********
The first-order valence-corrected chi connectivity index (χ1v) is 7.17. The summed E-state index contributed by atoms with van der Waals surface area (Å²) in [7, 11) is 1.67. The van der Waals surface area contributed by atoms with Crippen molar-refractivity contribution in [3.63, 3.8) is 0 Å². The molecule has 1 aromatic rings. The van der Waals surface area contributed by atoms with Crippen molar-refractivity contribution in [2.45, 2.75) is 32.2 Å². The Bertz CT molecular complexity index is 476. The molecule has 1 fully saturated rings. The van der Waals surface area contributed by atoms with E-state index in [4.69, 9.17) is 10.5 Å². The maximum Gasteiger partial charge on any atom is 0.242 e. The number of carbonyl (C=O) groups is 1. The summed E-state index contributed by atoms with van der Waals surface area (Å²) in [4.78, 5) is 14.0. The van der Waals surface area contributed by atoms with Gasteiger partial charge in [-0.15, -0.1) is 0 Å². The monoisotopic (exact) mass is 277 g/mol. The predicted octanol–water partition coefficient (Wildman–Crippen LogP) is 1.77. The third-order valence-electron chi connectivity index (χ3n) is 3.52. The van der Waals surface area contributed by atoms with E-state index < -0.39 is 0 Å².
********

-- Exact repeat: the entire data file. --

The first-order valence-corrected chi connectivity index (χ1v) is 7.17. The summed E-state index contributed by atoms with van der Waals surface area (Å²) in [7, 11) is 1.67. The van der Waals surface area contributed by atoms with Crippen molar-refractivity contribution in [3.63, 3.8) is 0 Å². The molecule has 1 aromatic rings. The van der Waals surface area contributed by atoms with Crippen molar-refractivity contribution in [2.45, 2.75) is 32.2 Å². The Bertz CT molecular complexity index is 476. The molecule has 1 fully saturated rings. The van der Waals surface area contributed by atoms with E-state index in [4.69, 9.17) is 10.5 Å². The maximum Gasteiger partial charge on any atom is 0.242 e. The number of carbonyl (C=O) groups is 1. The summed E-state index contributed by atoms with van der Waals surface area (Å²) in [4.78, 5) is 14.0. The van der Waals surface area contributed by atoms with Gasteiger partial charge in [-0.15, -0.1) is 0 Å². The monoisotopic (exact) mass is 277 g/mol. The predicted octanol–water partition coefficient (Wildman–Crippen LogP) is 1.77. The third-order valence-electron chi connectivity index (χ3n) is 3.52. The van der Waals surface area contributed by atoms with E-state index < -0.39 is 0 Å².